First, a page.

Stocks on June 1, 2018: outlook


*These are my discretionary thoughts on the market. My Medium-Long Term model determines my trades. Go to the homepage for my latest market outlook. I update this webpage throughout the day.

Thoughts

  1. Unemployment Rate is trending down. A medium term bullish sign for the stock market.
  2. Corporate profits continue to trend higher. A medium term bullish sign for the stock market.
  3. Initial Claims & Continued Claims are still trending lower. A medium-long term bullish sign for the stock market and economy.
  4. Trump’s tariffs aren’t medium-long term bearish for the stock market and economy.

Read Study: what happens next when the stock market’s momentum is weak during an uptrend
Read Study: what happens next when the stock market rallies in May
Read Study: what happens next when breadth reverses down
4 pm: Unemployment Rate is trending down. A medium term bullish sign for the stock market.
The latest reading for the Unemployment Rate is 3.8%, down from 3.9%. The Unemployment Rate continues to trend downwards.

The trend in the unemployment rate is a medium-long term bullish factor for the stock market and economy. Historically, the unemployment rate tends to trend sideways or upwards before a recession and bear market begins.
This chart demonstrates the long term inverse relationship between the Unemployment Rate and U.S. stock market.

1 am: Corporate profits continue to trend higher. A medium term bullish sign for the stock market.
Corporate profits are still trending higher, even after adjusting for inflation.

This is a medium term bearish sign for the stock market. Historically, corporate profits (inflation-adjusted) tend to go down for a few quarters before an equities bear market or “significant correction” begins.
1 am: Initial Claims & Continued Claims are still trending lower. A medium-long term bullish sign for the stock market and economy.
The latest reading for Initial Claims and Continued claims went down from the previous week’s reading.


The key point is that Initial Claims and Continued Claims are still trending lower right now.
*Initial Claims & Continued Claims lead the economy and stock market. Historically, they trended higher before a bear market in stocks started (see study).
We use Initial Claims data in these 2 trading models (here and here). These 2 trading models state that you should be long stocks right now because Initial Claims data is still trending downwards.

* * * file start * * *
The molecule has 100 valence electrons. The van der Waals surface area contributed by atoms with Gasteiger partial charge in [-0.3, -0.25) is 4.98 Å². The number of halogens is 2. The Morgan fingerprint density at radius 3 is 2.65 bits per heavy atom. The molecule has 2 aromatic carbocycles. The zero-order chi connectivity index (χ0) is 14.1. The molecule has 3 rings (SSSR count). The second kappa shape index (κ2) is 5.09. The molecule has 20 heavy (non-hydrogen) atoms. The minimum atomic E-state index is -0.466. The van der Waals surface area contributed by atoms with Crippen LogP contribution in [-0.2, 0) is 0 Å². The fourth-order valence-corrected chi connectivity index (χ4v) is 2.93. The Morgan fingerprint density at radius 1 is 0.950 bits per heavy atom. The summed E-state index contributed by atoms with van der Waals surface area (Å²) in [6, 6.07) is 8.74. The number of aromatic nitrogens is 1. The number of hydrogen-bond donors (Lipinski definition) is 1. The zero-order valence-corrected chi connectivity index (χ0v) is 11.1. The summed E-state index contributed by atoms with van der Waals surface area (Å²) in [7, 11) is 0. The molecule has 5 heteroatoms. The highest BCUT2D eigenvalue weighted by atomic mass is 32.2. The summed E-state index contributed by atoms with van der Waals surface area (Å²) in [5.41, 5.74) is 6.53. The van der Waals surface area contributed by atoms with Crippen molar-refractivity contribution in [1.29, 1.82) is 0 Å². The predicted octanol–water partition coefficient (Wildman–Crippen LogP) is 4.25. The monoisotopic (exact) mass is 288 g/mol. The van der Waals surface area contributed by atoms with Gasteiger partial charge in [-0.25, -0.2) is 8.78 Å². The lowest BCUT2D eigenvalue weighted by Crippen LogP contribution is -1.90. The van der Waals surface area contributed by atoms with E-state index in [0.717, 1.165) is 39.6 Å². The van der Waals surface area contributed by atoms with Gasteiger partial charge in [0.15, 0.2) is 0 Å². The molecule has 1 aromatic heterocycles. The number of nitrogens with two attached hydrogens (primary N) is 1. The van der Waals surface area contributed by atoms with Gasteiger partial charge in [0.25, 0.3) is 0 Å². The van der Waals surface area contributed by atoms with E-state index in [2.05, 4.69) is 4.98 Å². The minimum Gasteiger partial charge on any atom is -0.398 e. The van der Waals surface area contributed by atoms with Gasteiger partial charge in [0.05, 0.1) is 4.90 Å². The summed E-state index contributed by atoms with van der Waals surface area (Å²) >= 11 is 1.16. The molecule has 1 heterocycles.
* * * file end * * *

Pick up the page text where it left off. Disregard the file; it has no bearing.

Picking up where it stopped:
This suggests that the bull market in stocks is not over because Initial Claims & Continued Claims have not trended higher yet. HOWEVER, we are watching out for any SUSTAINED increase in this data series because Initial Claims & Continued Claims are very low right now (historically speaking). We are trying to catch the bull market’s top because the bull market most likely only has 1-2 years left.


1 am: Trump’s tariffs aren’t medium-long term bearish for the stock market and economy.
You’ve probably heard about Trump’s steel and aluminum tariffs on the EU and Canada by now.
As always, perspective is everything. These tariffs will have a minimal impact on the stock market and economy (in percentage terms). The impact on inflation will also be small – a 0.01% boost to inflation (hardly a “surge” in inflation). From Goldman Sachs:
“The incremental inflation effect of these tariffs should be small. We estimate that adding Canada, Mexico, and the EU to the countries facing a tariff of 25% on steel and 10% on aluminum could boost core PCE by roughly 1bp.
CNBC posted a pretty good chart demonstrating which states will be hit by the EU’s retaliatory targets. While the numbers look big (absolute #), they are very small as a percent of the U.S. economy. The damage is minimal because U.S. GDP is almost $19 trillion.

Read Stocks on May 31, 2018: outlook

Outlook

Here’s what I think will happen based on my discretionary outlook.

  1. The S&P has made a 6%+ “small correction”. This will not turn into a “significant correction”.
  2. 2018 will trend higher but will also be a choppy year.
  3. The S&P 500 has approximately 1-2 years left in this bull market.

I do not use my discretionary outlook to place entry/exit trades. I am 100% long SSO (2x S&P 500 ETF) because my Medium-Long Term model does not foresee a significant correction at this point in time. I ignore small corrections. I only sidestep significant corrections and bear markets.
I have been long the S&P 500 since September 7, 2017 when it was at 2465.
*I also have a small Day Trading portfolio. Click here to view my day trades.

4 comments add yours

  1. Hey Troy! I was wondering if you use level 2 stock trading data and whether it is important to have access to it if you are looking to swingtrade/daytrade. Thanks.

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